Psycho is based on Robert Bloch’s 1959 novel of the same name, but some of the textual changes that I consider most interesting are made in the transition from screenplay to film. Psycho arguably loses a little of its metaphoric impact by containing the “he wouldn’t even harm a fly” assertion to only the penultimate scene. Originally, it was intended that when Sam and Marion were together in the Phoenix hotel, a fly would pester them and that later, as the swamp consumes Marion’s car, a plane would fly and buzz in the background. These specific scenes are crucial to the progression of the narrative, and so by tying these moments in with the animal symbolism, which is most famously employed by the Bates’ stuffed animal collection, Marion’s demise could have been more fatalistically tied to both her moral downward spiral — by the standards of the era, and Norman’s on-screen ascendancy into a de-humanised (or more precisely, corruptively re-humanised as Mother) murderous form. However, Psycho does still directly tie Marion’s sexuality with Norman’s maternal idiosyncrasies.

The romantic exposition of the film between Sam and Marion in a generic hotel features a forward tracking shot to the glowing semi-naked couple, and a subversion of such a natural scene occurs in the final shots of the picture, which also features a forward tracking shot, as a deliriously grinning Norman, corrupted from his time in a hotel and wrapped up in a blanket, metaphorically hiding Mother and his special’ relationship with her from the world. Usage of the term transvestite was opposed to when the censors looked at Psycho just as the voice over of Mother, through Norman, saying: “Always peeping…. and reading those…. Obscene books and disgusting me with his love” was cut. By losing some of the overt connections between natural/unnatural sex and animalistic urges/decay, Psycho remains a complex film, but it is one that does not play a heavy handed role in suggesting meaning. Psycho is very similar to Rear Window and Vertigo in that they are all films that remove the spectacle of mono-connotative violence from their ending and invite the viewer to use their own moral compass for (mis)direction.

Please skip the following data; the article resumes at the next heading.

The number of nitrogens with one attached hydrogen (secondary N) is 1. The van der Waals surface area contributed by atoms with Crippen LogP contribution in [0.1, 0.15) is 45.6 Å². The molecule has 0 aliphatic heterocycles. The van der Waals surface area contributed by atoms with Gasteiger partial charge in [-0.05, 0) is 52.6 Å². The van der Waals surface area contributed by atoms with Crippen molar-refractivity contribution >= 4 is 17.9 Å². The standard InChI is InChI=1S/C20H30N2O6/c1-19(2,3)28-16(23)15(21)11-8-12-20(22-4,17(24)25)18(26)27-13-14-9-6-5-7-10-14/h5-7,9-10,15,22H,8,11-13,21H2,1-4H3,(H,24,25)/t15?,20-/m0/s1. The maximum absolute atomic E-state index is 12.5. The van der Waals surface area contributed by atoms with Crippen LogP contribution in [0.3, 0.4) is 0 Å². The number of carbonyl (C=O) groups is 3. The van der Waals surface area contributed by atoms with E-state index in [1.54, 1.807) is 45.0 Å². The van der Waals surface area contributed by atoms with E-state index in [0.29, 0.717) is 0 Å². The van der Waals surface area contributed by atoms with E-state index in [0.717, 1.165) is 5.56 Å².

The Order of Nuns

The end of Psycho climaxes with the police station, the symbol of judicial order. Hitchcock’s films often climax with a (national) symbol of order — for archetypical examples consider: North by Northwest (1959) with Mt. Rushmore, and Saboteur (1942) with the Statue of Liberty finales. Aside from the great spectacle, one of the purposes of this technique is to introduce disorder within these comfortable safe places, suggesting that the audience cannot rest on its assumptions of civil/social sanctity. For Vertigo, the order of religion is used. Instead of it affecting peace between Scottie and Judy, it is the actual cause of her death. The ghostly nun rising, Donald Spoto suggests (The Art of Alfred Hitchcock, p. 281), is the “avenging Carlotta or Madeleine.” In the final two-shot Judy implores of Scottie: “Please keep me safe” to which Scottie replies: “It’s too late. There’s no bringing her back.” The music stirringly climaxes as they embrace. The nun appears, then Judy (who like Norman Bates hears ‘voices’ when there is only the one) jumps. At what seems a pivotal point in the psyche of both leading characters, the nun deflates all hope of reconciliation.

For Madeleine Elster / Judy Barton (Kim Novak), the bell tolls in Vertigo